Yet, it would be dishonest to deny that Christianity is part of our intellectual history in the West. Religion has played a role in the development of morality and our legal system. However, it is not as major a role as the religious right would have you believe. The fact is that our nation was birthed into a world where every conceivable religious notion of the time was being challenged. The United States was the first nation to attempt a total secular nation that did not choose sides along the lines of a particular church.
The American Revolution was a revolution of ideas. It was not about a peasantry not getting the basics, but about an elite group of politicians, property owners and thinkers who believed that “taxation without representation,” was only the beginning of the problem and that a person should be free to determine the course of their own life unhindered by King or Priest. In order to do this a secular nation was created and an attitude of tolerance was guaranteed.
John Adams understood what so few of us in this country do today. Freedom does not come without a heavy price and in order to ensure my personal freedom I must ensure the freedom of all. Many of those who arrived on our shores in those early days were escaping religious and political persecution. That is the situation that many still find themselves in today when coming to the United States. Very little has changed it would seem in 235 years. Our nation’s founders understood, at least intellectually, that we could not create a republic based on civil liberty while denying it to others. That we have not always done so speaks more to the imperfection of human nature and our difficulty in rising to our highest standards than it does to the failure of the idealism. This is an argument that, no doubt, could be used in defense of Christianity as well.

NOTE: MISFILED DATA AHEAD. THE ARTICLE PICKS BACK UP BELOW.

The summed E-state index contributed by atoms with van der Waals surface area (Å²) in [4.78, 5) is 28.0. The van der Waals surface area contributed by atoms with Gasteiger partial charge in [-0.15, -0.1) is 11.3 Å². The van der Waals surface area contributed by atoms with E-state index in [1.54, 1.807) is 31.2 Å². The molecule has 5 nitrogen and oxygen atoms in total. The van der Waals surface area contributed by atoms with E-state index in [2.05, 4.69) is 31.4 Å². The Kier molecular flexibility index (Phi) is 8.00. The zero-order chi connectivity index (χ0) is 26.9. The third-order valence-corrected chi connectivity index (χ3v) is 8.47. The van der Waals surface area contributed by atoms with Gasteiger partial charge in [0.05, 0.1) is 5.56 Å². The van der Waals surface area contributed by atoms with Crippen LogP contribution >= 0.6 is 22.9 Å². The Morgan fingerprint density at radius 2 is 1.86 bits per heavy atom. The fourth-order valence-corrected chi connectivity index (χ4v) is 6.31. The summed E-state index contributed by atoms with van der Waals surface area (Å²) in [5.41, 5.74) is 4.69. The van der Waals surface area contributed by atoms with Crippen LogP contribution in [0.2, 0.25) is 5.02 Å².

I believe we will arrive, however, imperfectly at some point. But, that is provided that we zealously guard our constitutional separation of church and state from those who would deny it. Tolerance is misunderstood. It is not weakness or permissiveness. Tolerance is not agreement. At best, in country such as ours, it’s an agreement to disagree and to argue, fight, cajole and compromise with each other as we work toward achieving the idealism in action sought by our nation’s founders. Tolerance is allowing others the same liberties as you yourself enjoy.
The biggest problem with the thinking behind the reactionary zealotry of the Christian political movement is the mistaken belief that you can create a safe world. Liberty and safety do not always go hand in hand. There exists at all times threats to our way of life. But, we can’t protect ourselves from them by attacking the fundamental principals of civil liberty. We can’t create and enforce racially motivated immigration laws or force one set of religious beliefs on the citizenry. We have to accept that tolerance and liberty are inseparable.
Tolerance doesn’t mean letting people get away with acts of terrorism. But, it does clearly understand the difference between xenophobia over the things such as the so-called Ground Zero Mosque and a terrorist cell plotting against innocent people. We can’t allow the horrible events of September 11 turn us into a nation of bigots. It is a risk choosing to live in an open and free society. That some will misuse their civil liberties and harm others is a given. That is what a solid justice system is necessary. It is reasonable to take precautions to ensure the lives and safety of our citizens we can not do it at the expense of civil liberties.
On a final note this is where my challenge to be tolerant gets dicey. The reactionary and ultra nationalism of the religious right is leading us toward a dangerous neo fascism that must be challenged on every front. The agenda of the religious right is nothing more than a perverse political ideology disguised as Christianity. It seeks to limit the civil liberties of all according to their narrow worldview.
 From a letter by John Adams to Thomas Jefferson, May 5, 1816